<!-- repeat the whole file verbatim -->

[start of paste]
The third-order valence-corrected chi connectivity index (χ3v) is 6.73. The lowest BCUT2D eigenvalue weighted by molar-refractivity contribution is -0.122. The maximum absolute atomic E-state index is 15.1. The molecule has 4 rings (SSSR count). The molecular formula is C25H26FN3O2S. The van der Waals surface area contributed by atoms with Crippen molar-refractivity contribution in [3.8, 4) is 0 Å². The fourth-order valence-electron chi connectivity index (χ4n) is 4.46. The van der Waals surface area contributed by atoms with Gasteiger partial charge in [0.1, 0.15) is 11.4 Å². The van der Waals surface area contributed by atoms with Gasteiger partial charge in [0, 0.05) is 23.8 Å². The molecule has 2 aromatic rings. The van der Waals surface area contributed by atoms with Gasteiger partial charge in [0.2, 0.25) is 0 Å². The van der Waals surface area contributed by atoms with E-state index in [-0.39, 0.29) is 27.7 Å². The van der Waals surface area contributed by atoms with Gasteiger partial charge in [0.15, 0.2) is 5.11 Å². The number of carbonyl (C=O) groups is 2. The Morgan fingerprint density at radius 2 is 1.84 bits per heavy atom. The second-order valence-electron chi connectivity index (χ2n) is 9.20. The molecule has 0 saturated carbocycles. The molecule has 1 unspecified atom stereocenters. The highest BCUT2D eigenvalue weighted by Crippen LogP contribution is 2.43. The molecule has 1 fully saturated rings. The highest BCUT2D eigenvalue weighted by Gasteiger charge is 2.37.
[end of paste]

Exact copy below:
The third-order valence-corrected chi connectivity index (χ3v) is 6.73. The lowest BCUT2D eigenvalue weighted by molar-refractivity contribution is -0.122. The maximum absolute atomic E-state index is 15.1. The molecule has 4 rings (SSSR count). The molecular formula is C25H26FN3O2S. The van der Waals surface area contributed by atoms with Crippen molar-refractivity contribution in [3.8, 4) is 0 Å². The fourth-order valence-electron chi connectivity index (χ4n) is 4.46. The van der Waals surface area contributed by atoms with Gasteiger partial charge in [0.1, 0.15) is 11.4 Å². The van der Waals surface area contributed by atoms with Gasteiger partial charge in [0, 0.05) is 23.8 Å². The molecule has 2 aromatic rings. The van der Waals surface area contributed by atoms with Gasteiger partial charge in [0.2, 0.25) is 0 Å². The van der Waals surface area contributed by atoms with E-state index in [-0.39, 0.29) is 27.7 Å². The van der Waals surface area contributed by atoms with Gasteiger partial charge in [0.15, 0.2) is 5.11 Å². The number of carbonyl (C=O) groups is 2. The Morgan fingerprint density at radius 2 is 1.84 bits per heavy atom. The second-order valence-electron chi connectivity index (χ2n) is 9.20. The molecule has 0 saturated carbocycles. The molecule has 1 unspecified atom stereocenters. The highest BCUT2D eigenvalue weighted by Crippen LogP contribution is 2.43. The molecule has 1 fully saturated rings. The highest BCUT2D eigenvalue weighted by Gasteiger charge is 2.37.